49. Hobey Baker


Hobart Amory Hare (“Hobey”) Baker ’14 was one of the greatest ice hockey players ever produced in North America and created a golden age of Princeton hockey.  Baker was also an all-American football halfback who, in his three years of varsity play, led Princeton to a record of 20-3-4.  Described as the ultimate gentleman sportsman, Hobey Baker’s greatness as an athlete was enhanced by his natural grace and perfect manners.  He was understandably a crowd favorite in both sports, capable of electrifying spectators with his agile command of the ball and puck.  Since no legitimate American professional leagues existed for either sport at that time, Baker went to work for the J.P. Morgan bank after graduation until the outbreak of World War I, when he was commissioned into the Aviation Section of the Student Officers’ Reserve Corps.  He quickly distinguished himself and was promoted to Captain of the 141st Aero Squadron.  The night that he received his orders to return home, Baker took a recently repaired plane up for “one last flight;” its engine failed and the plane crashed, killing one of the era’s greatest American athletes at the tragic age of 27.  Baker’s name and legend live on in Princeton’s Hobart Baker Memorial Rink, which was dedicated in January 1923, and in college hockey’s equivalent of the Heisman Trophy, the Hobey Baker Award. His contemporary F. Scott Fitzgerald described him as “an ideal worthy of everything in my enthusiastic admiration” and used Baker as the model for the character Allenby in This Side of Paradise.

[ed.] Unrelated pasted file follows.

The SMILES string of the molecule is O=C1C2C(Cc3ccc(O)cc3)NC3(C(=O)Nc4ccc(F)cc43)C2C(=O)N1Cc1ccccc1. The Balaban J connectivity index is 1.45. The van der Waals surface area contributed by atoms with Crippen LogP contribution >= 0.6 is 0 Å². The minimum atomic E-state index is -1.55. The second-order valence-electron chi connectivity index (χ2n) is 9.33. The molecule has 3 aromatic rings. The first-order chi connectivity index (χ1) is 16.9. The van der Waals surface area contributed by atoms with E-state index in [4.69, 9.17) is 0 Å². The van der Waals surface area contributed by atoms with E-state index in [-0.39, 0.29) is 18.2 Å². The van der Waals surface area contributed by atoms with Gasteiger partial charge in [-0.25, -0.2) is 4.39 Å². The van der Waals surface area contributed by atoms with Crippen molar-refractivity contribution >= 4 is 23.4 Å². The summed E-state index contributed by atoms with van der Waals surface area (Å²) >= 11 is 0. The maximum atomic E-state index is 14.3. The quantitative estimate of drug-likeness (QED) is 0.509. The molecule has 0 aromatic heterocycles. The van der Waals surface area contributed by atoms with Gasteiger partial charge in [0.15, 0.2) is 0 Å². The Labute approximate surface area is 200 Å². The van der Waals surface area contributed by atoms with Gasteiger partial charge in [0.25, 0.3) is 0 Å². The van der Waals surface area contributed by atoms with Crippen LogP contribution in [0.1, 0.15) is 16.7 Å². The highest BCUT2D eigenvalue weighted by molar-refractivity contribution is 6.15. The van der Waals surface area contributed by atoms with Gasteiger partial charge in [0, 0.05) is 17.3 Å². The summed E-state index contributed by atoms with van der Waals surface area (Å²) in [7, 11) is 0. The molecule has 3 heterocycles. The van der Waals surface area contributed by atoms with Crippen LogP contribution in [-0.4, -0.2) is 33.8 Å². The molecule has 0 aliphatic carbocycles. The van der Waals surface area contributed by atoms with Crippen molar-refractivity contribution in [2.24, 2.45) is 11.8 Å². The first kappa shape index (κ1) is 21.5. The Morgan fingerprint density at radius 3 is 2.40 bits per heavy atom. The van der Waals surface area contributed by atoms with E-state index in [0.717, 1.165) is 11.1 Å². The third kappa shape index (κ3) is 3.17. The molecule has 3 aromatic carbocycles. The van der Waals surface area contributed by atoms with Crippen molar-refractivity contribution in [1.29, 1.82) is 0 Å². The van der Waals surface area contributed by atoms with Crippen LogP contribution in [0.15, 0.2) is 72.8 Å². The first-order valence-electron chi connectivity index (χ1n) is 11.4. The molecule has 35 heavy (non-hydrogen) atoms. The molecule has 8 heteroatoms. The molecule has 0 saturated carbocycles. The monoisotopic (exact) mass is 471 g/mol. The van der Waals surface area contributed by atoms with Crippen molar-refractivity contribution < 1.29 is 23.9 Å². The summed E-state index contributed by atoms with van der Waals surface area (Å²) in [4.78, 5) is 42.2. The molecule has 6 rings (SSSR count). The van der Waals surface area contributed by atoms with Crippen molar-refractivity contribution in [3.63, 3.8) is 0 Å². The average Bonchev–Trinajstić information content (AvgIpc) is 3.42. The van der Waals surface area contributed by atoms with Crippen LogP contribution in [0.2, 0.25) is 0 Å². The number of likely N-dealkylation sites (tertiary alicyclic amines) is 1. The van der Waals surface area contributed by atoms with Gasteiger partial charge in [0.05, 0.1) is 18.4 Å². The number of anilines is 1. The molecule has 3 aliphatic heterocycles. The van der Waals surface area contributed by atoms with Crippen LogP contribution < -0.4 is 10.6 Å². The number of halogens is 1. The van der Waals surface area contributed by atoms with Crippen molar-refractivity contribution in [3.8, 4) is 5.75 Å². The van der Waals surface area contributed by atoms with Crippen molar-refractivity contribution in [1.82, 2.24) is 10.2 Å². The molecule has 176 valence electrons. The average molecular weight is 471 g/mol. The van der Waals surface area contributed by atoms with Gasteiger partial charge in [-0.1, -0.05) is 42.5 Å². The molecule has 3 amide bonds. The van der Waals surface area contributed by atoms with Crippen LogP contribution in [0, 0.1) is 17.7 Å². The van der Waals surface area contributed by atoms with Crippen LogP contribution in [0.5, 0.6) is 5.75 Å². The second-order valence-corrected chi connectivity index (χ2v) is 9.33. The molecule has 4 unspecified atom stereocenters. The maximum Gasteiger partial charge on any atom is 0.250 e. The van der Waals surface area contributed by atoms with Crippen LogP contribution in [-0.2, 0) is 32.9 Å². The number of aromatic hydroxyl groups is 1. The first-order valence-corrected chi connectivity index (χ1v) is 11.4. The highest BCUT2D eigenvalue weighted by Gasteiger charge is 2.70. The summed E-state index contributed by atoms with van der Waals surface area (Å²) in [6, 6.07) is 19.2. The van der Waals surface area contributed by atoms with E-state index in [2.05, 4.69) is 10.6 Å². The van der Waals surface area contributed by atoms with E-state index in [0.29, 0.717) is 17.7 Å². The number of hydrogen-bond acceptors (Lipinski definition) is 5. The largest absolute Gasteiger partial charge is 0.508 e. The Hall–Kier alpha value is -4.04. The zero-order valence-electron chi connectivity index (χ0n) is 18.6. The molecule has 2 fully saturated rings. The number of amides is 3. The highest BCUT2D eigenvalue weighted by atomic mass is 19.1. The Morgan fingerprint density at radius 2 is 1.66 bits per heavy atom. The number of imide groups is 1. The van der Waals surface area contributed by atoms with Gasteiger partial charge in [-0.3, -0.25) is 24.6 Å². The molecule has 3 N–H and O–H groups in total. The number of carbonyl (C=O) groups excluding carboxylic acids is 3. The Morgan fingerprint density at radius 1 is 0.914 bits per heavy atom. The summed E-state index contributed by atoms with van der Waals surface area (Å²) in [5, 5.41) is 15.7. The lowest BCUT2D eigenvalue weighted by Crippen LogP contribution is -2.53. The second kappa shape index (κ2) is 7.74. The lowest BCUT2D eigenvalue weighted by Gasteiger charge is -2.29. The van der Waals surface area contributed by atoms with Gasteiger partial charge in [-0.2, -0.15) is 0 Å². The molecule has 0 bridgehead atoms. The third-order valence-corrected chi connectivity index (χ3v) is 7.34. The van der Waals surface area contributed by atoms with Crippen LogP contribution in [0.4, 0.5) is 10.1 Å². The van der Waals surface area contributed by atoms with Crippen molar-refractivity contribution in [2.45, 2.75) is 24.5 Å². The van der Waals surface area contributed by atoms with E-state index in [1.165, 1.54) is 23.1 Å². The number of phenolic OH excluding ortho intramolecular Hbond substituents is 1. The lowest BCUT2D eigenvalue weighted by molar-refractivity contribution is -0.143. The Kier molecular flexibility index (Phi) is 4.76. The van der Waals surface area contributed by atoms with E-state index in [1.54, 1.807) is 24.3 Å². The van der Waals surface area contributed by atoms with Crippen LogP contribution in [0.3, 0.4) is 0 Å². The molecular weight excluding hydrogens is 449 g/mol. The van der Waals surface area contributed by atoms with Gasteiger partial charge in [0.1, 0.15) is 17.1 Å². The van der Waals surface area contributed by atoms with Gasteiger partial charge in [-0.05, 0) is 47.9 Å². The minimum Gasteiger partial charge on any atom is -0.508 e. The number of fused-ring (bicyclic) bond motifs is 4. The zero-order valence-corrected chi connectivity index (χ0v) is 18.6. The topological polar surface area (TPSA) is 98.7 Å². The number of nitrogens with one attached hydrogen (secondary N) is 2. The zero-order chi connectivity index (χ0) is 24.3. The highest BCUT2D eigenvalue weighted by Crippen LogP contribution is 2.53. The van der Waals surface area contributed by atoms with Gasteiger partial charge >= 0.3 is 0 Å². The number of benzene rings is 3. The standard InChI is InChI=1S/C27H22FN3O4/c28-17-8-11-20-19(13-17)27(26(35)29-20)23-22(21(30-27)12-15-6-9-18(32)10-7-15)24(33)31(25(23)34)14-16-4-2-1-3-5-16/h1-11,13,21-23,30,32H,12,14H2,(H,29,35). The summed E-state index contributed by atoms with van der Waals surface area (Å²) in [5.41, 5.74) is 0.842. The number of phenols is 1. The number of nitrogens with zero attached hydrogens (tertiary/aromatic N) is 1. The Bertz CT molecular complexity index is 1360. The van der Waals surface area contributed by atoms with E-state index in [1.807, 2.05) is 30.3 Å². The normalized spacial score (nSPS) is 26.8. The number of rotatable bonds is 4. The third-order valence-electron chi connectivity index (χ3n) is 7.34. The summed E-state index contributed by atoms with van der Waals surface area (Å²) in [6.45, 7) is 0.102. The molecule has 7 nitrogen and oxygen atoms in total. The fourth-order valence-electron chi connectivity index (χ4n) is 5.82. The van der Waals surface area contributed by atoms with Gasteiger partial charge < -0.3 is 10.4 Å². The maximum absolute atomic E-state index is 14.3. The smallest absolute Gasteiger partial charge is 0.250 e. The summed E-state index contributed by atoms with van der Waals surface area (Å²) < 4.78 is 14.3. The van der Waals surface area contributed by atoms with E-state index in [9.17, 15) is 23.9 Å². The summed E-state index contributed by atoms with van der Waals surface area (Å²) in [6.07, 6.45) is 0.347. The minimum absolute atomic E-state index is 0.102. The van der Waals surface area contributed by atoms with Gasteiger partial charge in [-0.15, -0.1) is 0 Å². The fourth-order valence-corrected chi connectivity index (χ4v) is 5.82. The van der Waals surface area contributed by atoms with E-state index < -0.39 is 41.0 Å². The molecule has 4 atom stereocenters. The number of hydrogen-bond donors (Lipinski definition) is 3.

• To learn more about Princeton’s athletic facilities, see Café Vivian picture #6, 7, 48, 56, 61, and 111.

  • To learn more about football at Princeton, see quotation #22, and Café Vivian picture #9, 12, 38, 39, 48, 56, 102, and 111.

  • To learn more about athletics at Princeton, see quotation #4, 9, 21, and 22, and Café Vivian picture #6, 7, 9, 18, 22, 39, 48, 54, 56, 61, 69, 72, 97, 102, 111, 123, and 126.

  • To learn more about F. Scott Fitzgerald, see icon #4, quotation #22, and Café Vivian picture #91.